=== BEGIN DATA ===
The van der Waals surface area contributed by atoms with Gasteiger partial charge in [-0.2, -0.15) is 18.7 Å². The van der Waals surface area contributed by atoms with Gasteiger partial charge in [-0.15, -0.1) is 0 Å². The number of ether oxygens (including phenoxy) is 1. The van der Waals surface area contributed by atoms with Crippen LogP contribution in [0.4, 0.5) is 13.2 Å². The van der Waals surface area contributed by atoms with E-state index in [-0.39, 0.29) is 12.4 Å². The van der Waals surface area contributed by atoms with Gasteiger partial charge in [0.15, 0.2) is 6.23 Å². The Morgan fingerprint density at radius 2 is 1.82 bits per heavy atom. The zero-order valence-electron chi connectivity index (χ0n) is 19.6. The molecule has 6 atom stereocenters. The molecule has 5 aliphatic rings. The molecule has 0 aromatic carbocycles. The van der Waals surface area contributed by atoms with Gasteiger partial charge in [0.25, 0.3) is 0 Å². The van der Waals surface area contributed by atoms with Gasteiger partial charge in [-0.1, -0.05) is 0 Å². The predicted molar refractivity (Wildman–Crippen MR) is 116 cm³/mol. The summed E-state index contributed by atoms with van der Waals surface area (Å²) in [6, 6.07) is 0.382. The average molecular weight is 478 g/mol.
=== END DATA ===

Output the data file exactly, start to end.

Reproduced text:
The van der Waals surface area contributed by atoms with Gasteiger partial charge in [-0.2, -0.15) is 18.7 Å². The van der Waals surface area contributed by atoms with Gasteiger partial charge in [-0.15, -0.1) is 0 Å². The number of ether oxygens (including phenoxy) is 1. The van der Waals surface area contributed by atoms with Crippen LogP contribution in [0.4, 0.5) is 13.2 Å². The van der Waals surface area contributed by atoms with E-state index in [-0.39, 0.29) is 12.4 Å². The van der Waals surface area contributed by atoms with Gasteiger partial charge in [0.15, 0.2) is 6.23 Å². The Morgan fingerprint density at radius 2 is 1.82 bits per heavy atom. The zero-order valence-electron chi connectivity index (χ0n) is 19.6. The molecule has 6 atom stereocenters. The molecule has 5 aliphatic rings. The molecule has 0 aromatic carbocycles. The van der Waals surface area contributed by atoms with Gasteiger partial charge in [0.25, 0.3) is 0 Å². The van der Waals surface area contributed by atoms with Gasteiger partial charge in [-0.1, -0.05) is 0 Å². The predicted molar refractivity (Wildman–Crippen MR) is 116 cm³/mol. The summed E-state index contributed by atoms with van der Waals surface area (Å²) in [6, 6.07) is 0.382. The average molecular weight is 478 g/mol.